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'Dad was heading to the hospital to visit mum who was giving birth for the first time and there was a letter bomb from the IRA waiting for him'



Paul Givan with his wife Emma and their daughters Annie, Hollie and Maisie

Paul Givan with his wife Emma and their daughters Annie, Hollie and Maisie

Paul Givan with his wife Emma and their daughters Annie, Hollie and Maisie

Paul Givan with his wife Emma and their daughters Annie, Hollie and Maisie

Paul surfing with youngest daughter Maisie

Paul surfing with youngest daughter Maisie

Paul with US Vice President Mike Pence

Paul with US Vice President Mike Pence

Paul Givan

Paul Givan


Paul Givan with his wife Emma and their daughters Annie, Hollie and Maisie

The most probing interviews: Paul Givan, Lagan Valley DUP MLA on Ian Paisley's influence, bonfire controversies, his religious faith and being trolled on social media.

Q. You're 36 and married to Emma (36), a dietitian, with whom you have three children - Annie (10), Hollie (8) and Maisie (5). Tell us how you met.

A. We first met when we were 16. When we started dating - at 17 - Mum recognised Emma's face and tracked down a photograph of the two of us in the same nursery school class when we were three years old. We got married when we were 23. I proposed outside Buckingham Palace, which was memorable for the Chinese tourists taking photographs of me getting down on bended knee. We got married in Lisburn Free Presbyterian Church on December 29, 2004, followed by a reception at the Culloden. I'm sure the food was very enjoyable but I had a stomach bug and wasn't able to eat anything. My uncle, a doctor, gave me an injection to stop me vomiting. We honeymooned in Aruba and Florida.

Q. What's it like in an all-female household?

A. Plenty of pink and dolls to play with. Annie said it would be awful if we had a boy because I'd have to go and do boy things at the weekend. I'm not saying we've taken early retirement from having children but I'm happy with three and so is Emma.

Q. Your father Alan (62) is a retired prison officer at the Maze/Maghaberry and mother Elizabeth (60) is a secretary. Are you a mummy's or daddy's boy?

A. Neither really. Mum likes to keep a track of what I'm doing and saying, and dad is into politics as well; he's a DUP councillor in Lisburn. My grandfather Herbie, and his brothers Wallace and Cecil, were foundational DUP members.

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Q. You have two brothers - Mark (38), who works in the construction industry, Philip (34), an engineer - and two sisters - Ruth (30), a church youth worker in Manchester, and teacher Jessica (25). Obviously your dad's job was dangerous; was the family affected by any incidents?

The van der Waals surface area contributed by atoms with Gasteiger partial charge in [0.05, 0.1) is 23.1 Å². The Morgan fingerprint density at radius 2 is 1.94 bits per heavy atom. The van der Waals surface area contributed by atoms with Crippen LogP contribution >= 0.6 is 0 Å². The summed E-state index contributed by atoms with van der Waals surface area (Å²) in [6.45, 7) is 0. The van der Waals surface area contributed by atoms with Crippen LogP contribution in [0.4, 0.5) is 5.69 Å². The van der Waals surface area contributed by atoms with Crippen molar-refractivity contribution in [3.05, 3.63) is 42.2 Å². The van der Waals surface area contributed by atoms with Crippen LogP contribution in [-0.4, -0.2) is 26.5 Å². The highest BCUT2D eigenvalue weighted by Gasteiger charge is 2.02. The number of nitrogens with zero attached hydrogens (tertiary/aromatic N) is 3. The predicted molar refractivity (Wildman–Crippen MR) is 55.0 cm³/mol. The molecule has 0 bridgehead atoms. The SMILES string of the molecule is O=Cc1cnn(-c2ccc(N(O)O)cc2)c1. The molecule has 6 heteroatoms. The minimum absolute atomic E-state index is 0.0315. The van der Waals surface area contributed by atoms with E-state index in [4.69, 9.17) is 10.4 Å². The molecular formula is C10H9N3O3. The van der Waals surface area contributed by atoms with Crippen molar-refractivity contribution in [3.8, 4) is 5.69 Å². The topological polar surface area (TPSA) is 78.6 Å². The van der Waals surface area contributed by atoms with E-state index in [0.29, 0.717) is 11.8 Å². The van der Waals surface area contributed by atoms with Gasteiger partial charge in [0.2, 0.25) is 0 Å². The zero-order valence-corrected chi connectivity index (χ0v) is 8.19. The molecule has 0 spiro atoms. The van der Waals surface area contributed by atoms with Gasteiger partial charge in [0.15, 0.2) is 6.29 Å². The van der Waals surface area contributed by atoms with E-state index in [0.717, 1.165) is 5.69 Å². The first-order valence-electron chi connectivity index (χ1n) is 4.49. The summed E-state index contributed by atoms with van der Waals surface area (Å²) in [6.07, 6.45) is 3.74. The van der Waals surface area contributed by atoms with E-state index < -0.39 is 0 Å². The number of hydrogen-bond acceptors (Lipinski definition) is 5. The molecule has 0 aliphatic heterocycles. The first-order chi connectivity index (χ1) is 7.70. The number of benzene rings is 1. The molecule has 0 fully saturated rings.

A. When my mum went into labour with her first child, Dad got a call. He had to go home to change out of his uniform before heading to the hospital - and there was a hoax IRA letter bomb waiting for him. He'd just started working at the Maze. He was aware that they knew where he lived. On the same day a colleague of his in another part of Lisburn got a real letter bomb and suffered significant facial injuries. No security measures were put in then; there wasn't even a follow-up from the police because at that time, in the '70s, there were fatalities every day.

Q. You grew up and still live in Lisburn. A happy childhood?

A. Very happy. I can never recall Mum or Dad ever having a row. I'm very grateful that I had a very stable home life. If I can provide my kids with the kind of family life my parents provided for me they'll do very well.

Q. You joined Lisburn City Council in 2005 when you were 23 and became an MLA in 2010. You're a former Minister of Communities. Why politics?

A. When I was 16 I heard Ian Paisley speak at a rally in Kilkeel as part of the 1998 Referendum campaign. Dad felt the proposed release of prisoners was wrong and could never reconcile himself to multiple mass murderers being freed having only served a negligible amount of time in prison. That was a price too big to pay. Dr Paisley emotionally captured me into the party through his speech, and Peter Robinson and Nigel Dodds intellectually captured me.

Q. Your DUP colleague Jim Wells last week launched an attack on the party leadership. Could you ever see yourself in that situation?

A. There is a sadness amongst a number of the party. That's something that will need to be dealt with internally. I take the view that I have a forum to express opinions within the party internally.

Q. Do you feel sorry for him on a human level?

A. Jim's a friend. He has had trials and difficulties in his life, some that I would not want to have to go through. Those are very difficult burdens for anyone to bear and so there is clearly a sense of sympathy and understanding in respect of that.

Q. Would you hate to lose him from the party?

A. Yes. Jim is a very articulate and capable individual. He's been a very effective political representative.

Q. You were investigated for lighting a bonfire when you were Minister for Communities. Was that a mistake? Do you regret it?

A. No. It wasn't a mistake. That community - Roughan Orange Hall in South Tyrone - was heralded last summer as being an example of how the loyalist Protestant culture should be celebrated. I was there that night to do the official opening of their 3G pitch. That was a small bonfire. It didn't have any effigies, tricolours or election posters on it. In my view that's how it should be celebrated. To me, we can be rightly proud of our cultural heritage and should celebrate that in its own right; we don't need to denigrate another people's identity to celebrate our own.